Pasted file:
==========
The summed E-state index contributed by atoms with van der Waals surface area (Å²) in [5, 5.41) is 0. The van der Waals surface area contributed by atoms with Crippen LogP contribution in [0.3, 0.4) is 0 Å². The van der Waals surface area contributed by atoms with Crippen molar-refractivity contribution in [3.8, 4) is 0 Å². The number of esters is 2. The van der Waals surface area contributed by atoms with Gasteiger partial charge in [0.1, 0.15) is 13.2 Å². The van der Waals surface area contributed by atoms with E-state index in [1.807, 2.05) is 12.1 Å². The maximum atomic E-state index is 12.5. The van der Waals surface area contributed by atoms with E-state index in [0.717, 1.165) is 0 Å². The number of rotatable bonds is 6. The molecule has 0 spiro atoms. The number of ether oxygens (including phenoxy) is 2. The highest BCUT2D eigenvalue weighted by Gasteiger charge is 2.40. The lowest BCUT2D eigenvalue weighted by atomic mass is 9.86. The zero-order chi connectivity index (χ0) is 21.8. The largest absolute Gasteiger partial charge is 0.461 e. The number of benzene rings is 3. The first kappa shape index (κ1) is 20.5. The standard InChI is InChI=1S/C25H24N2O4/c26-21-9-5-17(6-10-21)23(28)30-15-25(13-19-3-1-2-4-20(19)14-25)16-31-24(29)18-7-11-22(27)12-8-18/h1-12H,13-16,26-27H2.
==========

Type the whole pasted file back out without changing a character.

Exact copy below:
The summed E-state index contributed by atoms with van der Waals surface area (Å²) in [5, 5.41) is 0. The van der Waals surface area contributed by atoms with Crippen LogP contribution in [0.3, 0.4) is 0 Å². The van der Waals surface area contributed by atoms with Crippen molar-refractivity contribution in [3.8, 4) is 0 Å². The number of esters is 2. The van der Waals surface area contributed by atoms with Gasteiger partial charge in [0.1, 0.15) is 13.2 Å². The van der Waals surface area contributed by atoms with E-state index in [1.807, 2.05) is 12.1 Å². The maximum atomic E-state index is 12.5. The van der Waals surface area contributed by atoms with E-state index in [0.717, 1.165) is 0 Å². The number of rotatable bonds is 6. The molecule has 0 spiro atoms. The number of ether oxygens (including phenoxy) is 2. The highest BCUT2D eigenvalue weighted by Gasteiger charge is 2.40. The lowest BCUT2D eigenvalue weighted by atomic mass is 9.86. The zero-order chi connectivity index (χ0) is 21.8. The largest absolute Gasteiger partial charge is 0.461 e. The number of benzene rings is 3. The first kappa shape index (κ1) is 20.5. The standard InChI is InChI=1S/C25H24N2O4/c26-21-9-5-17(6-10-21)23(28)30-15-25(13-19-3-1-2-4-20(19)14-25)16-31-24(29)18-7-11-22(27)12-8-18/h1-12H,13-16,26-27H2.